A charter school set to open next fall offers teens a chance to get their elbows dirty and hands wet along the banks of the Mississippi River in St. Paul.

River's Edge Academy will open to about 100 ninth- and 10th-graders this fall, eventually expanding to about 300 students in grades 9-12. It will offer students a chance for "expeditionary learning," infusing a liberal arts curriculum with the environment and themes of the river, said Dawn Clawson, a biology teacher and planning director for the school. Everything from the history of societies along the river to the ecology, commerce and literature of river life will become part of the curriculum, Clawson said.

"Why did people come to the river, why to St. Paul? What did they leave behind?" asked Clawson, a longtime teacher at St. Bernard's High School and St. Paul Central High School who became convinced that some students need a smaller, more hands-on environment in which to succeed.

Charter schools are public schools that are autonomous of traditional school districts and receive funding directly from the state. State law requires charter schools to have a sponsor, and River's Edge is sponsored by the Audubon Center of the North. The school is one of three in the St. Paul area being sponsored by the Audubon Center, said Steve Dess, charter school liaison for the center. And, overall, the center sponsors 14 charter schools that will be operating next fall, including a new environmentally focused elementary school opening in Woodbury.

"We've been helping some charter schools for almost five years now as a sponsor," Dess said.

He said the Audubon Center sees sponsoring schools as a way to address their mission of promoting hands-on learning and encouraging young people to reflect on their place in the world.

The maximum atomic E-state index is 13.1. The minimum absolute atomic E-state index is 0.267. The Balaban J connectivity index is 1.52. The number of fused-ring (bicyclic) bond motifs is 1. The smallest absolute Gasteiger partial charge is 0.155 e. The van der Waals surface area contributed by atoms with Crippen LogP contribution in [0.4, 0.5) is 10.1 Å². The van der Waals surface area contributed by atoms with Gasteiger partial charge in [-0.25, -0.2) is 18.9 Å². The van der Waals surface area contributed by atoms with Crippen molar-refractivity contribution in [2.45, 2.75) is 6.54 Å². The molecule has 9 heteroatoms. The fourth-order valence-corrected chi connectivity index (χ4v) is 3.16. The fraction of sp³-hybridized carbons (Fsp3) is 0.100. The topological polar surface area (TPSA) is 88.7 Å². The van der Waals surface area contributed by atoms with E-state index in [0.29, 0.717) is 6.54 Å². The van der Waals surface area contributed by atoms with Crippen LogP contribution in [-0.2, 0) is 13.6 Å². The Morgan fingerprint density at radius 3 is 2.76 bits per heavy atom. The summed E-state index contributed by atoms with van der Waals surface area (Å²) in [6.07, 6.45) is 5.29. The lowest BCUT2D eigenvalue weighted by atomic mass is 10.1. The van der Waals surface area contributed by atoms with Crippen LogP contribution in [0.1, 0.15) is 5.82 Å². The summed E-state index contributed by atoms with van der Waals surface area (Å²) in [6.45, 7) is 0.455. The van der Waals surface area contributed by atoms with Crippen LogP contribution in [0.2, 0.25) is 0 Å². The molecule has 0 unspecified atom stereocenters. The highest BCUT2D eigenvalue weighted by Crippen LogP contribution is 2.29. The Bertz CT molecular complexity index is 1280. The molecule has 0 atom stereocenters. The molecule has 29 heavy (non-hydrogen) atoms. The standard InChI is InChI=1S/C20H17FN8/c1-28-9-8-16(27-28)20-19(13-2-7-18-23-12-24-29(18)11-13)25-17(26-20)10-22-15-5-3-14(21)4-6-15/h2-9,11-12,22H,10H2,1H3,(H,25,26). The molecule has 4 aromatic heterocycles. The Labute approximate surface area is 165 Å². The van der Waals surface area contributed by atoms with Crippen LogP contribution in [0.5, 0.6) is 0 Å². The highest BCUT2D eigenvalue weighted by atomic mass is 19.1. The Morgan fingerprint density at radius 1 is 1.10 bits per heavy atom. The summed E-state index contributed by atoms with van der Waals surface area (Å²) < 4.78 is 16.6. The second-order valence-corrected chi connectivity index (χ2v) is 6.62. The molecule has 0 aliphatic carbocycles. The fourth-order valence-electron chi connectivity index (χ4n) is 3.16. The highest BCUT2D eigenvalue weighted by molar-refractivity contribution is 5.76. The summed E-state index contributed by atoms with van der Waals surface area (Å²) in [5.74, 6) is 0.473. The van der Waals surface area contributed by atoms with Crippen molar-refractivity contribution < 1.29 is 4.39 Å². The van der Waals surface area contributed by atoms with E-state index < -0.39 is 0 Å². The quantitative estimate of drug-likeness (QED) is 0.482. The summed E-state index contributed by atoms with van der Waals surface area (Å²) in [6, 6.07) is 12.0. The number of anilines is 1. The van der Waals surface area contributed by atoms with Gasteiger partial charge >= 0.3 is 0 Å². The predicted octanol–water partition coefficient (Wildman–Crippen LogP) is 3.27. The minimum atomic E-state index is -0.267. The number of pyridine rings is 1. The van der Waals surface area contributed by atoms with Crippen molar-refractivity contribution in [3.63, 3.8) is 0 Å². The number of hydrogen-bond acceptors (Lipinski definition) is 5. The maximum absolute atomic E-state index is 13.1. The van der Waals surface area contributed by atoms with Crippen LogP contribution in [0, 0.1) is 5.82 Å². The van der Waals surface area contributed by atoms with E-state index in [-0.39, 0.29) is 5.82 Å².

"And we're looking for folks who really have the educational experience," Dess said.

Clawson certainly has that. The biology teacher spent 10 years at Central after several years at St. Bernard's. In her time at Central, she saw children achieve great things. But she saw others struggle.

"I realized there were many students who just didn't fit the traditional model. I was looking for ways to do something a little different with my teaching," she said.

A small school, providing hands-on experiences with the river as a core theme, made sense for St. Paul, she said.

Jon Kerr agrees. The longtime West Side resident, owner of the former Old Man River Cafe and onetime social studies teacher, liked the idea so much, he's become a member of the River's Edge school board.

"I felt there were a lot of kids who weren't quite fitting in anywhere else," he said. "This is where kids definitely will do a lot of active sorts of learning, projects, getting out of the classroom a fair amount of time."

Kerr said students will do much of their work in teams, as part of crews.

River's Edge, actually, will be the second school to offer a strong environmental and project-based focus beginning in the fall of 2008. Humboldt High School and the attached Humboldt Junior High will also launch a new environmental studies program next school year.

Kerr acknowledged the growing popularity of such programs but noted: "It's a big environment. The more the merrier."

Clawson stressed that while the school has an environmental focus, students there will get a liberal-arts education that prepares them for college and beyond. An advantage of working with the river, she said, will be the school's connection to schools and scientists in other states and countries. Working through the worldwide Global Learning and Observation for the Benefit of the Environment (GLOBE) science and education program, students at River's Edge will be able to participate in scientific research, uploading data they collect for others to analyze.

"Scientists around the world are watching to see changes in the flora and fauna of the river, to see if there are changes because of global warming," Clawson said. "This will be an opportunity for our students to be a part of that."

James Walsh • 651-298-1541